What is learning?
A child says, while pointing to objects consecutively, "two, two, two"
Observing this, her parents point out a picture of an octopus in a book and ask her how many arms it has. She obliges, "two, two, two, two, two, two, two, two!" The last "two" is said with a flourish, as if to report the total – or that is how it sounds to us, since we are used to counting in this cadence.
This is precious baby talk and much as her parents might delight in it, she will (all too quickly) grow out of it. The child, in this case, is the daughter of my friends, and she recently turned two. It seems she has been indicating things and saying "two-three, two-three."
The day will come when she abandons her system and counts as we do – 1, 2, 3, 4, 5!
Now what is learning …
When she said "2, 2, 2, 2, 2!" was that learning?
Or when she started saying 2-3 -2-3 was that learning?
Or when she says 1, 2, 3, 4, 5 will that be learning?
And what was she learning, and when? The concept of number? Of quantity?
I think that what she learned first of all was the concept of difference. Of non-one-ness. So in fact the word "two" did not signify the quantity two, so much as it signified "another." Now hear her "count" or point out the arms of the octopus: "Another, another, another, another, another, another, another, another!"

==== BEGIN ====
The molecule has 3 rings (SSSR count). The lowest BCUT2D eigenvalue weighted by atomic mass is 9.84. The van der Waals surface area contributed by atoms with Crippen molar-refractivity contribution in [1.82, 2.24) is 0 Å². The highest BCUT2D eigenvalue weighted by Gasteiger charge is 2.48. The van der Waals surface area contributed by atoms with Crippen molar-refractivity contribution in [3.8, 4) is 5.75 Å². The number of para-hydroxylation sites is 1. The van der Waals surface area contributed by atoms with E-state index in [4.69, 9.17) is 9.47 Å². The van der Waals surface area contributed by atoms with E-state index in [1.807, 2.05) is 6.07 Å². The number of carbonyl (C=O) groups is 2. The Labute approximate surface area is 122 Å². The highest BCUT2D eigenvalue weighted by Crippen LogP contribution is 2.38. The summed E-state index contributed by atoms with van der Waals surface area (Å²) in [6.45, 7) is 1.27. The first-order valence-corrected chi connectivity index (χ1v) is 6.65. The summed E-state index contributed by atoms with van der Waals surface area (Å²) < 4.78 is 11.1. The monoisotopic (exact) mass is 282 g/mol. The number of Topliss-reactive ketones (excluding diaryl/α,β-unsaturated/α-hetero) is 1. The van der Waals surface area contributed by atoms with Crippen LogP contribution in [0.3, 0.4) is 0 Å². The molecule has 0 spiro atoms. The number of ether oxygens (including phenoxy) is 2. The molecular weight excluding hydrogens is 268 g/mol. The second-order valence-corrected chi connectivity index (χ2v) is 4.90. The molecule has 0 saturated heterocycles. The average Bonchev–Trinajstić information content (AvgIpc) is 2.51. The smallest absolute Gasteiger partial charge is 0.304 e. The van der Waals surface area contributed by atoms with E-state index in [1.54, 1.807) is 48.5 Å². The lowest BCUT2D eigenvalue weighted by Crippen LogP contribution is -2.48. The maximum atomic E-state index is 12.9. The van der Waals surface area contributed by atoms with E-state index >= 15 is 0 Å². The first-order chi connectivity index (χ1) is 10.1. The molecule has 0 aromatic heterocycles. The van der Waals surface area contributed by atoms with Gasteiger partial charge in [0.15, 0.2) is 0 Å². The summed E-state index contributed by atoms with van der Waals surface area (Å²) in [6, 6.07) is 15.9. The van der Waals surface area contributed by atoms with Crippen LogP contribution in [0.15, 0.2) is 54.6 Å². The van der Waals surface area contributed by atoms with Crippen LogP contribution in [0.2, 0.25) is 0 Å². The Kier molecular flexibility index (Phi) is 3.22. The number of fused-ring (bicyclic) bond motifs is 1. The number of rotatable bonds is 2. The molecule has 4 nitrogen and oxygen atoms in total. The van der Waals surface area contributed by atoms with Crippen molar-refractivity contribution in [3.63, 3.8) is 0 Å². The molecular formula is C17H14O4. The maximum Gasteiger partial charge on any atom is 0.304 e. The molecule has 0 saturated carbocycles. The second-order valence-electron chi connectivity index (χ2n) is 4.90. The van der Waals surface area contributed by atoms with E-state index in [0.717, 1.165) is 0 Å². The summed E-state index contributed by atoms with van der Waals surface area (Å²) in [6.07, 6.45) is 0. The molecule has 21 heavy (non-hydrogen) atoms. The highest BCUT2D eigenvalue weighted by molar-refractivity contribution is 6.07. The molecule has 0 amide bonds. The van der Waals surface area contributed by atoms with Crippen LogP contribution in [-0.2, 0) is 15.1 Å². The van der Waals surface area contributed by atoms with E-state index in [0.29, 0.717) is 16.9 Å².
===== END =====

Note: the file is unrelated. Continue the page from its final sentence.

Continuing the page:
Another, again, more .. such words work magic for the newly verbal. They can serve to name anything, provided one of said thing is there to serve as a reference.
And when finally one replaces "another" with respective names, and two with three and four … what is one learning then? The names of the things, in the prevailing language. In order that others may understand what one has already understood, but has to translate into their language.
Read more: Two, another two and now there is a three